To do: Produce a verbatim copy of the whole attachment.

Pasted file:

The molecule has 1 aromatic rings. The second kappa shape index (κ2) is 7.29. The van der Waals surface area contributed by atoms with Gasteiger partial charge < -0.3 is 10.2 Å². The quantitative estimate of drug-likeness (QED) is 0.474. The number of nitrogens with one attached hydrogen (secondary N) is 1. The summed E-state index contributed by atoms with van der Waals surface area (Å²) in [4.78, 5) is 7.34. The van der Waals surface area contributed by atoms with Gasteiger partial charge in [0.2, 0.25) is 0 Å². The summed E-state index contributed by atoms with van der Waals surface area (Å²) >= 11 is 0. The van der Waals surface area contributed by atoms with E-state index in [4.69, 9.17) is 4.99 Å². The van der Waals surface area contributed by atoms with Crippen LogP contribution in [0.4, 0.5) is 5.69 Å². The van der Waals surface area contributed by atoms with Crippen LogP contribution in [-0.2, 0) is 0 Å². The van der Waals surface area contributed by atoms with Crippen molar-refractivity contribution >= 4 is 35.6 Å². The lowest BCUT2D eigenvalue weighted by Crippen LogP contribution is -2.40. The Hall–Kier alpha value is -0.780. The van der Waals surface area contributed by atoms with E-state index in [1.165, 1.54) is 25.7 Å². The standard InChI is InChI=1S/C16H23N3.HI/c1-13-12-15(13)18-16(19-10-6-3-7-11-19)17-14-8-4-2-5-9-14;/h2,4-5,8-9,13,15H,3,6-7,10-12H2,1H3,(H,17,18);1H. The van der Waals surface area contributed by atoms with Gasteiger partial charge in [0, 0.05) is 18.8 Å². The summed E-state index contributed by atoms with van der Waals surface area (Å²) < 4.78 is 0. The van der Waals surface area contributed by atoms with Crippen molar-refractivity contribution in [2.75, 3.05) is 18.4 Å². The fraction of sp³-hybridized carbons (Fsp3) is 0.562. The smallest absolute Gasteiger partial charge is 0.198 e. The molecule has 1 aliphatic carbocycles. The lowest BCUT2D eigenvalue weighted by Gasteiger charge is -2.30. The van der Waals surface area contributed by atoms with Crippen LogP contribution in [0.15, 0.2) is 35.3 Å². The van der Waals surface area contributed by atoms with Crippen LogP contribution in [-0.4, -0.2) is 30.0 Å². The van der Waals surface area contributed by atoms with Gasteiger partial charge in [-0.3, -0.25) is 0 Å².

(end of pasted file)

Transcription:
The molecule has 1 aromatic rings. The second kappa shape index (κ2) is 7.29. The van der Waals surface area contributed by atoms with Gasteiger partial charge < -0.3 is 10.2 Å². The quantitative estimate of drug-likeness (QED) is 0.474. The number of nitrogens with one attached hydrogen (secondary N) is 1. The summed E-state index contributed by atoms with van der Waals surface area (Å²) in [4.78, 5) is 7.34. The van der Waals surface area contributed by atoms with Gasteiger partial charge in [0.2, 0.25) is 0 Å². The summed E-state index contributed by atoms with van der Waals surface area (Å²) >= 11 is 0. The van der Waals surface area contributed by atoms with E-state index in [4.69, 9.17) is 4.99 Å². The van der Waals surface area contributed by atoms with Crippen LogP contribution in [0.4, 0.5) is 5.69 Å². The van der Waals surface area contributed by atoms with Crippen LogP contribution in [-0.2, 0) is 0 Å². The van der Waals surface area contributed by atoms with Crippen molar-refractivity contribution >= 4 is 35.6 Å². The lowest BCUT2D eigenvalue weighted by Crippen LogP contribution is -2.40. The Hall–Kier alpha value is -0.780. The van der Waals surface area contributed by atoms with E-state index in [1.165, 1.54) is 25.7 Å². The standard InChI is InChI=1S/C16H23N3.HI/c1-13-12-15(13)18-16(19-10-6-3-7-11-19)17-14-8-4-2-5-9-14;/h2,4-5,8-9,13,15H,3,6-7,10-12H2,1H3,(H,17,18);1H. The van der Waals surface area contributed by atoms with Gasteiger partial charge in [0, 0.05) is 18.8 Å². The summed E-state index contributed by atoms with van der Waals surface area (Å²) < 4.78 is 0. The van der Waals surface area contributed by atoms with Crippen molar-refractivity contribution in [2.75, 3.05) is 18.4 Å². The fraction of sp³-hybridized carbons (Fsp3) is 0.562. The smallest absolute Gasteiger partial charge is 0.198 e. The molecule has 1 aliphatic carbocycles. The lowest BCUT2D eigenvalue weighted by Gasteiger charge is -2.30. The van der Waals surface area contributed by atoms with Crippen LogP contribution in [0.15, 0.2) is 35.3 Å². The van der Waals surface area contributed by atoms with Crippen LogP contribution in [-0.4, -0.2) is 30.0 Å². The van der Waals surface area contributed by atoms with Gasteiger partial charge in [-0.3, -0.25) is 0 Å².